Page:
This week, TheLatinoAuthor.com is featuring author Michael Nava. Although Mr. Nava has had a very distinguished career as an appellate lawyer in the California court system, his vocation and love of writing is still a main focus. Read our interview and see what inspired him to use his writing to help give purpose, meaning, and aim to his life.
Can you tell us a little bit about yourself and your background?
I am a third-generation Californian. My maternal family came up from Mexico beginning in around 1915 when they were driven out of central Mexico by the Revolution. The area around Guanajuato where they lived was on the bloodiest zones of the war as the different factions fought for control of the capital. My abuelita claimed that she and her sisters were hidden from Pancho Villa’s soldiers when his soldiers took over their little farm. When she told me this I was skeptical, but now I think it probably happened because all the armies raided local farms for provisions and whatever else they could take.
My grandfather was a Yaqui, de gente indigena. His family was driven out of Sonora around 1900 by the Mexican army of the dictator Porfirio Diaz who appropriated the tribe’s ancient homeland. My grandfather was born in Arizona in 1905 where the largest number of Yaquis in the United States still live. So I am descended on both sides from refugees who have been in this country for a long time. I grew up in the same barrio where my grandmother’s family settled, and where my mother still lives, in Sacramento. I was the only one of my mother’s six children to go to college. We were quite poor and it was a difficult upbringing, like that of so many other Latina/Latinos then and now. This is why I have made it part of my life to mentor young Latina and Latino students when the opportunity presents itself. I don’t want them to feel as alone as I often did.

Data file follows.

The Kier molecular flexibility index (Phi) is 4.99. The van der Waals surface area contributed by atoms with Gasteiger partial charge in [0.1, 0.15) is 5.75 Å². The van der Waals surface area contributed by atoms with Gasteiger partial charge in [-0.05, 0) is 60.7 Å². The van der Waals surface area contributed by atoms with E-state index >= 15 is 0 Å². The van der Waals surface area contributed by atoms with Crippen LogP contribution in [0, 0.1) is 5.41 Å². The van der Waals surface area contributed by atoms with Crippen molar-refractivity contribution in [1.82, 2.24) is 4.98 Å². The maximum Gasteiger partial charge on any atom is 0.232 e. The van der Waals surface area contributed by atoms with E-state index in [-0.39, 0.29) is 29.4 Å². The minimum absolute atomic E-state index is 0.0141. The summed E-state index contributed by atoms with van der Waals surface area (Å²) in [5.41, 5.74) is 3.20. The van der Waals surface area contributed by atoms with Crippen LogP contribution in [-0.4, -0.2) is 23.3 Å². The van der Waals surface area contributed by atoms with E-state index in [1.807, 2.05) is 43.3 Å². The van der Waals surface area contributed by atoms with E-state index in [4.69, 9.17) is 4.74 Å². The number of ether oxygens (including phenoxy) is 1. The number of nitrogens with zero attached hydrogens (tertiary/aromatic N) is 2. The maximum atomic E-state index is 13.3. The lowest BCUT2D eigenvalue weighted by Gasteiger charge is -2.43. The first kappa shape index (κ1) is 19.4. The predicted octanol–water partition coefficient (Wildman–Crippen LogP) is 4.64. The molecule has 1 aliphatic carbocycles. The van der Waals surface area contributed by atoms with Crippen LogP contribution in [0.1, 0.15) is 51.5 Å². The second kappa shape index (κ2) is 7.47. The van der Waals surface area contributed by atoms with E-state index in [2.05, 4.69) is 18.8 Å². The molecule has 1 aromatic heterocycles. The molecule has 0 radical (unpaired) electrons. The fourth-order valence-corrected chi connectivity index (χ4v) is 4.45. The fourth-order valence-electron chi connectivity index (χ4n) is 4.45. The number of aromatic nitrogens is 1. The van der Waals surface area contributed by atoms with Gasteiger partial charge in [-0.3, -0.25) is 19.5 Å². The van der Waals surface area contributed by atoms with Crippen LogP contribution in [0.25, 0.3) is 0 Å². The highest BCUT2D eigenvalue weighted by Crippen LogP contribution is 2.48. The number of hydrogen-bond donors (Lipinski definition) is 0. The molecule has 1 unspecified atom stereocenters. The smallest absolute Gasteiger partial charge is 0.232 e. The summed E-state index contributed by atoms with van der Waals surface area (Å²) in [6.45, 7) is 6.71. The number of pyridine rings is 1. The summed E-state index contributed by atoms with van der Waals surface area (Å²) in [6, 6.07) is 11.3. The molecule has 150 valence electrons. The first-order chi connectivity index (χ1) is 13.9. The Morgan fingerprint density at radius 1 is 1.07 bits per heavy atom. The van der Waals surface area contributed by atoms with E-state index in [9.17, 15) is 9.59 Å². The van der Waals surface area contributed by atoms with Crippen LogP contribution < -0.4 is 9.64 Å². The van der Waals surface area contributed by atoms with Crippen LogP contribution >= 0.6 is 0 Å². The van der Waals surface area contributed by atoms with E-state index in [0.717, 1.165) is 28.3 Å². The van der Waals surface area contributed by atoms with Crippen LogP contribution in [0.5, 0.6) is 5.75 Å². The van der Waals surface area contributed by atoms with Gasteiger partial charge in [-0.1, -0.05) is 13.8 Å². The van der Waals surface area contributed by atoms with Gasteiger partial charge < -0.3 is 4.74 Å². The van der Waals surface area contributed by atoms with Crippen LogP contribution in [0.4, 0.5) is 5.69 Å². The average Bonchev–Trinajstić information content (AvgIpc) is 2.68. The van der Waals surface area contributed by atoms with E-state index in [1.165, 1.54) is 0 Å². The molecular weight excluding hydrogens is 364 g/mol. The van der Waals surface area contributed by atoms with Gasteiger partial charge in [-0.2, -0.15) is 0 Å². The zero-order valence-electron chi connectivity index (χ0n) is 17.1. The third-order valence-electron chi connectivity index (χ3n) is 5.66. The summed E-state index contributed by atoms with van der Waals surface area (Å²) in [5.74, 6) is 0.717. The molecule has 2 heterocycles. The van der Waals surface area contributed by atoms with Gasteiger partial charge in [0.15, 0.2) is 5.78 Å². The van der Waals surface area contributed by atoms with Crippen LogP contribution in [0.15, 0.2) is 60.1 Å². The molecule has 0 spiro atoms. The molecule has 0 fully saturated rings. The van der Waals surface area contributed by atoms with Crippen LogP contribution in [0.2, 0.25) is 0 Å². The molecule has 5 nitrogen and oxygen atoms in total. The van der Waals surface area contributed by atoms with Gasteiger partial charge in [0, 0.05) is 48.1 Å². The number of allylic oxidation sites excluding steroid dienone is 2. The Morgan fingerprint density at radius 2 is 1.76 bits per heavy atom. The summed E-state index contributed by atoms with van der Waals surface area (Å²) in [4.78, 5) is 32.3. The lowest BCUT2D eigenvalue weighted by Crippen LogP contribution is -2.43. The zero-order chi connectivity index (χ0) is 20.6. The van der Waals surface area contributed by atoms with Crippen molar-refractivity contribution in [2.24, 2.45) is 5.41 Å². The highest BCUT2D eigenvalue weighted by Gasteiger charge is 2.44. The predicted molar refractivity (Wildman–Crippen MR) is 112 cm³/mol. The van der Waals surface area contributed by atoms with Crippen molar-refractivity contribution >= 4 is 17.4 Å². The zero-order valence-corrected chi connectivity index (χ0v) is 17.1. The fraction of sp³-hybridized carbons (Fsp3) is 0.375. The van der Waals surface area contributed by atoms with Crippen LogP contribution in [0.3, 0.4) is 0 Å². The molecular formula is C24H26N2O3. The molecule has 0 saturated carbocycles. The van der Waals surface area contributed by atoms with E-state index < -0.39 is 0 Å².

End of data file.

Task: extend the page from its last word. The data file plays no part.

What inspired you to write? Was this something you always wanted to do?